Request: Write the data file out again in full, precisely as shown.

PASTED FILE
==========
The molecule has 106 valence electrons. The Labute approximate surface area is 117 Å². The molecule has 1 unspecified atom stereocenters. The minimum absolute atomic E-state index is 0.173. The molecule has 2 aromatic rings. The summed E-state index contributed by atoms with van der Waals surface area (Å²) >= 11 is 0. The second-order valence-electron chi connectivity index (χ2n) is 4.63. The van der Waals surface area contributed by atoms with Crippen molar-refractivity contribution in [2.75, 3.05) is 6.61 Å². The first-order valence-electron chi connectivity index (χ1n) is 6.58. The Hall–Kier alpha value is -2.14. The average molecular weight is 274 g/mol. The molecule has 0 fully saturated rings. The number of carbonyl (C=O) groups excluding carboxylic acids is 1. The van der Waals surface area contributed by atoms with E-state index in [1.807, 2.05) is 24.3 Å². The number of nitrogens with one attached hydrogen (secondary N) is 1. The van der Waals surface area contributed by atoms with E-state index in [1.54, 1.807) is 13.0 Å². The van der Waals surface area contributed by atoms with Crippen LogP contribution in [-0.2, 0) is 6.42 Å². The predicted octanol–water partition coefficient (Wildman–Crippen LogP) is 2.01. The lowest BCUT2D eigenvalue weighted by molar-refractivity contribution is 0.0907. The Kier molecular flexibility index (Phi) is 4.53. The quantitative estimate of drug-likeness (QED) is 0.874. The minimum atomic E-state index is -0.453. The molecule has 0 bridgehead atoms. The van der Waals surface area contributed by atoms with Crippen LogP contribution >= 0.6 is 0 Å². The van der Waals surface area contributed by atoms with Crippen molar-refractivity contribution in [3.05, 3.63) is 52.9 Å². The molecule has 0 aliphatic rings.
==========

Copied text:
The molecule has 106 valence electrons. The Labute approximate surface area is 117 Å². The molecule has 1 unspecified atom stereocenters. The minimum absolute atomic E-state index is 0.173. The molecule has 2 aromatic rings. The summed E-state index contributed by atoms with van der Waals surface area (Å²) >= 11 is 0. The second-order valence-electron chi connectivity index (χ2n) is 4.63. The van der Waals surface area contributed by atoms with Crippen molar-refractivity contribution in [2.75, 3.05) is 6.61 Å². The first-order valence-electron chi connectivity index (χ1n) is 6.58. The Hall–Kier alpha value is -2.14. The average molecular weight is 274 g/mol. The molecule has 0 fully saturated rings. The number of carbonyl (C=O) groups excluding carboxylic acids is 1. The van der Waals surface area contributed by atoms with E-state index in [1.807, 2.05) is 24.3 Å². The number of nitrogens with one attached hydrogen (secondary N) is 1. The van der Waals surface area contributed by atoms with E-state index in [1.54, 1.807) is 13.0 Å². The van der Waals surface area contributed by atoms with Crippen LogP contribution in [-0.2, 0) is 6.42 Å². The predicted octanol–water partition coefficient (Wildman–Crippen LogP) is 2.01. The lowest BCUT2D eigenvalue weighted by molar-refractivity contribution is 0.0907. The Kier molecular flexibility index (Phi) is 4.53. The quantitative estimate of drug-likeness (QED) is 0.874. The minimum atomic E-state index is -0.453. The molecule has 0 bridgehead atoms. The van der Waals surface area contributed by atoms with Crippen LogP contribution >= 0.6 is 0 Å². The van der Waals surface area contributed by atoms with Crippen molar-refractivity contribution in [3.05, 3.63) is 52.9 Å². The molecule has 0 aliphatic rings.